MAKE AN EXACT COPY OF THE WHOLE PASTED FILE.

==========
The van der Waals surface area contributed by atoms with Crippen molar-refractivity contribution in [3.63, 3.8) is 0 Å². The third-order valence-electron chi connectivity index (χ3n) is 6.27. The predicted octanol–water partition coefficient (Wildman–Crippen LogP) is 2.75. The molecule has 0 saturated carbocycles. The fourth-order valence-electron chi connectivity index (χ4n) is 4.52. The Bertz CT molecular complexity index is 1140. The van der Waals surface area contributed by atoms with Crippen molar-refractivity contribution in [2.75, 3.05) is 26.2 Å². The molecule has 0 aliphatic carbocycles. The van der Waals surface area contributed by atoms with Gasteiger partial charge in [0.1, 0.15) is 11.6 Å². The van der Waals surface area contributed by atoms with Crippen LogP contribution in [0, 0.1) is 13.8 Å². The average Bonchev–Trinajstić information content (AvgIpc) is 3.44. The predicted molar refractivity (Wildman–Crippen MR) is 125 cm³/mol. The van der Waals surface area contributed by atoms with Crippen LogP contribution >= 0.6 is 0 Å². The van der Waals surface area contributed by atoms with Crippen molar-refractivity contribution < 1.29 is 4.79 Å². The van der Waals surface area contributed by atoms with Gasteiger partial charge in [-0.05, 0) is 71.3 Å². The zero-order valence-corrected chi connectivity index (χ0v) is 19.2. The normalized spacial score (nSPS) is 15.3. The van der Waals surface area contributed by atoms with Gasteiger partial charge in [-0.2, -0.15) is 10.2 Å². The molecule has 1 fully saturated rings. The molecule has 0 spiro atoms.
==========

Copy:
The van der Waals surface area contributed by atoms with Crippen molar-refractivity contribution in [3.63, 3.8) is 0 Å². The third-order valence-electron chi connectivity index (χ3n) is 6.27. The predicted octanol–water partition coefficient (Wildman–Crippen LogP) is 2.75. The molecule has 0 saturated carbocycles. The fourth-order valence-electron chi connectivity index (χ4n) is 4.52. The Bertz CT molecular complexity index is 1140. The van der Waals surface area contributed by atoms with Crippen molar-refractivity contribution in [2.75, 3.05) is 26.2 Å². The molecule has 0 aliphatic carbocycles. The van der Waals surface area contributed by atoms with Gasteiger partial charge in [0.1, 0.15) is 11.6 Å². The van der Waals surface area contributed by atoms with Crippen LogP contribution in [0, 0.1) is 13.8 Å². The average Bonchev–Trinajstić information content (AvgIpc) is 3.44. The predicted molar refractivity (Wildman–Crippen MR) is 125 cm³/mol. The van der Waals surface area contributed by atoms with Crippen LogP contribution >= 0.6 is 0 Å². The van der Waals surface area contributed by atoms with Crippen molar-refractivity contribution < 1.29 is 4.79 Å². The van der Waals surface area contributed by atoms with Gasteiger partial charge in [-0.05, 0) is 71.3 Å². The zero-order valence-corrected chi connectivity index (χ0v) is 19.2. The normalized spacial score (nSPS) is 15.3. The van der Waals surface area contributed by atoms with Gasteiger partial charge in [-0.2, -0.15) is 10.2 Å². The molecule has 1 fully saturated rings. The molecule has 0 spiro atoms.